How do we study "Global Warming?"

icecore image - courtesy of NOAA Paleo Slide Sets There are several ways that scientists study how the Earth's temperature is changing. Although these methods have some uncertainties, each suggests a similar story - that the Earth has warmed dramatically over the last 140 years and that the Earth is now warmer than it has been in the last 1000 years.

Some scientists look to satellites to reveal something about the Earth's changing climate. Although the satellite record is very short (ca. 20 years) and hard to interpret due to changes in instruments and orbits, the latest satellite studies confirm the same story - the globe is warming.

The record of instrumental temperature measurements, which extends back to the 19th century, provides one clear indication that the modern earth is warming: divers.gif, photo courtesy of NOAA Paleo Slide Sets that the mean annual surface air temperatures of the earth have risen approximately 0.5°C (0.9°F) since 1860.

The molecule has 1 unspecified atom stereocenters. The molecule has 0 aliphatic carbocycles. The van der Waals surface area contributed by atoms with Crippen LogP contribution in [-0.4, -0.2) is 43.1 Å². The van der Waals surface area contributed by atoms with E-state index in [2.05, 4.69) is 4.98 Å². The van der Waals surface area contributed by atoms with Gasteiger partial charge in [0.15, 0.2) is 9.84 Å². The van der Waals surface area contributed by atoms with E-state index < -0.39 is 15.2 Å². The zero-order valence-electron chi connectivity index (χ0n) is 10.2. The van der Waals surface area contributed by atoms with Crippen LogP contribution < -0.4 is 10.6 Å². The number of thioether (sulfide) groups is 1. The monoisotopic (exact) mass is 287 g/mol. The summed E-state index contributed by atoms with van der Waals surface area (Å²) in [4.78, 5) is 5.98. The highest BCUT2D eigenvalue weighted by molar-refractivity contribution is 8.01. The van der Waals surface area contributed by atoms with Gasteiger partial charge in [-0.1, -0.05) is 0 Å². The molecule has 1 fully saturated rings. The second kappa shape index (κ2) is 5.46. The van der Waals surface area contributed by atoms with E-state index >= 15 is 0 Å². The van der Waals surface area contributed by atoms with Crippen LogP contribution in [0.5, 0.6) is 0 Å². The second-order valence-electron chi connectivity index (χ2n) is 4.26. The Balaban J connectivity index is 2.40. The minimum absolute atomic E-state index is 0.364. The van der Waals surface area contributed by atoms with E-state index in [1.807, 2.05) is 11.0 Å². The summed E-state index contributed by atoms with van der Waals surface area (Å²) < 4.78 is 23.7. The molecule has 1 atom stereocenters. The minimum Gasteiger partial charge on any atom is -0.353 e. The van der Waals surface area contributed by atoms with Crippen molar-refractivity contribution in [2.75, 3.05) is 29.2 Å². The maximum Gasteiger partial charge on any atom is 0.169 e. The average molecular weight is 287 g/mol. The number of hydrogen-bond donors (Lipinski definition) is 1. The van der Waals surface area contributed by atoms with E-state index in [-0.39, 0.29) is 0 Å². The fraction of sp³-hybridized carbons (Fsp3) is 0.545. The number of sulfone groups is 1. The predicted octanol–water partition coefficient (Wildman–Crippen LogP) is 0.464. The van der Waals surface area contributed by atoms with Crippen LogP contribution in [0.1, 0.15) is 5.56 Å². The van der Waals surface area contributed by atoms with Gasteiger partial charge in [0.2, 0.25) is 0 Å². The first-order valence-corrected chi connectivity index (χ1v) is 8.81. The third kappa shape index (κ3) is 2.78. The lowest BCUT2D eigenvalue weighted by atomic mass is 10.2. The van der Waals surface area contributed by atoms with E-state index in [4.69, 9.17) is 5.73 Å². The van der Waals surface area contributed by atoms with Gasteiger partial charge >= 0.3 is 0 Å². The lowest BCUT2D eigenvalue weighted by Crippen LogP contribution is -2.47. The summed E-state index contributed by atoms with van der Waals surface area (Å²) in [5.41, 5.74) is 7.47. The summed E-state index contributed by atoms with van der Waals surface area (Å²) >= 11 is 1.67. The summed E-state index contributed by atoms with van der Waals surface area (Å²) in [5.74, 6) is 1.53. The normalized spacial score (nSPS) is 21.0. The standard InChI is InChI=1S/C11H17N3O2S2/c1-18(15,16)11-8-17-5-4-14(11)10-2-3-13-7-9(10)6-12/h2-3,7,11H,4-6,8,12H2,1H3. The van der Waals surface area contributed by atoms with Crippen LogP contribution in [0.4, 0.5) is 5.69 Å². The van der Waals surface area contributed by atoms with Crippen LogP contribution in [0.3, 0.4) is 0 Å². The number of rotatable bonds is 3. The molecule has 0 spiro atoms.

Paleoclimatic data, generated from the study of things like tree rings, corals, fossils, sediment cores, pollens, and ice cores, and cave stalactites, both provide an independent confirmation of this recent warming, and place the 19th to 20th century (1860 to present day) warming in a long term context. The paleoclimatic record not only allows us to look at global temperature fluctuations over the last several centuries, it also permits scientists to examine past climate even further back in time over the course of millennia and longer. This perspective is an important capability in our quest to understand the possible causes of the 20th century global warming. We can look at hypothesized warm periods in the distant past (e.g., 1,000; 6,000; 125,000; and even 165,000,000 years ago) to see if they provide clues for natural processes that could be causing the global warming we are now experiencing. So far, paleoclimatologists have been unable to find any natural climatic explanations for our present-day warming.

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